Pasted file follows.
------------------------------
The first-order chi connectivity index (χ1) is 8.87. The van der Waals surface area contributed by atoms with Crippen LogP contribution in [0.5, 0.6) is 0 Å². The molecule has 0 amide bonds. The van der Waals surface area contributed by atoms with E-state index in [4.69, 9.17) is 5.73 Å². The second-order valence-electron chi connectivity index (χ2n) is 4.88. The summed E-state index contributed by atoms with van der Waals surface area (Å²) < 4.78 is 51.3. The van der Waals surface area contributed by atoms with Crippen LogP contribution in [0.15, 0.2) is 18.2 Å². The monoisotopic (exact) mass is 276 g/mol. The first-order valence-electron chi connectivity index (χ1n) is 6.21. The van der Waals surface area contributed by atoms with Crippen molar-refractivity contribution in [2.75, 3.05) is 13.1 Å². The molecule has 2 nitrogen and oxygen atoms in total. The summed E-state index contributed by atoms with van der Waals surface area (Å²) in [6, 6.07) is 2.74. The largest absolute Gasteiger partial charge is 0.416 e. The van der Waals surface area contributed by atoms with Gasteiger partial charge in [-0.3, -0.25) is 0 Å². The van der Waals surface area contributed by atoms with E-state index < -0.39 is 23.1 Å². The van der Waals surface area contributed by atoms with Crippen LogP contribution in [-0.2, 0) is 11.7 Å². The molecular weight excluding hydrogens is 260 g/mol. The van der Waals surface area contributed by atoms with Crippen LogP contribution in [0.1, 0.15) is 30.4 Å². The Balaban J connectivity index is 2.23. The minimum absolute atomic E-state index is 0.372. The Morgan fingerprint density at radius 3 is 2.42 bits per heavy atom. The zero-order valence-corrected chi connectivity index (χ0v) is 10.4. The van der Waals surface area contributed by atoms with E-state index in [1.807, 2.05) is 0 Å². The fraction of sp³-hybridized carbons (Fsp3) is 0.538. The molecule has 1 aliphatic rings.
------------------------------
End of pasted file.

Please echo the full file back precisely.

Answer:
The first-order chi connectivity index (χ1) is 8.87. The van der Waals surface area contributed by atoms with Crippen LogP contribution in [0.5, 0.6) is 0 Å². The molecule has 0 amide bonds. The van der Waals surface area contributed by atoms with E-state index in [4.69, 9.17) is 5.73 Å². The second-order valence-electron chi connectivity index (χ2n) is 4.88. The summed E-state index contributed by atoms with van der Waals surface area (Å²) < 4.78 is 51.3. The van der Waals surface area contributed by atoms with Crippen LogP contribution in [0.15, 0.2) is 18.2 Å². The monoisotopic (exact) mass is 276 g/mol. The first-order valence-electron chi connectivity index (χ1n) is 6.21. The van der Waals surface area contributed by atoms with Crippen molar-refractivity contribution in [2.75, 3.05) is 13.1 Å². The molecule has 2 nitrogen and oxygen atoms in total. The summed E-state index contributed by atoms with van der Waals surface area (Å²) in [6, 6.07) is 2.74. The largest absolute Gasteiger partial charge is 0.416 e. The van der Waals surface area contributed by atoms with Gasteiger partial charge in [-0.3, -0.25) is 0 Å². The van der Waals surface area contributed by atoms with E-state index < -0.39 is 23.1 Å². The van der Waals surface area contributed by atoms with Crippen LogP contribution in [-0.2, 0) is 11.7 Å². The molecular weight excluding hydrogens is 260 g/mol. The van der Waals surface area contributed by atoms with Crippen LogP contribution in [0.1, 0.15) is 30.4 Å². The Balaban J connectivity index is 2.23. The minimum absolute atomic E-state index is 0.372. The Morgan fingerprint density at radius 3 is 2.42 bits per heavy atom. The zero-order valence-corrected chi connectivity index (χ0v) is 10.4. The van der Waals surface area contributed by atoms with E-state index in [1.807, 2.05) is 0 Å². The fraction of sp³-hybridized carbons (Fsp3) is 0.538. The molecule has 1 aliphatic rings.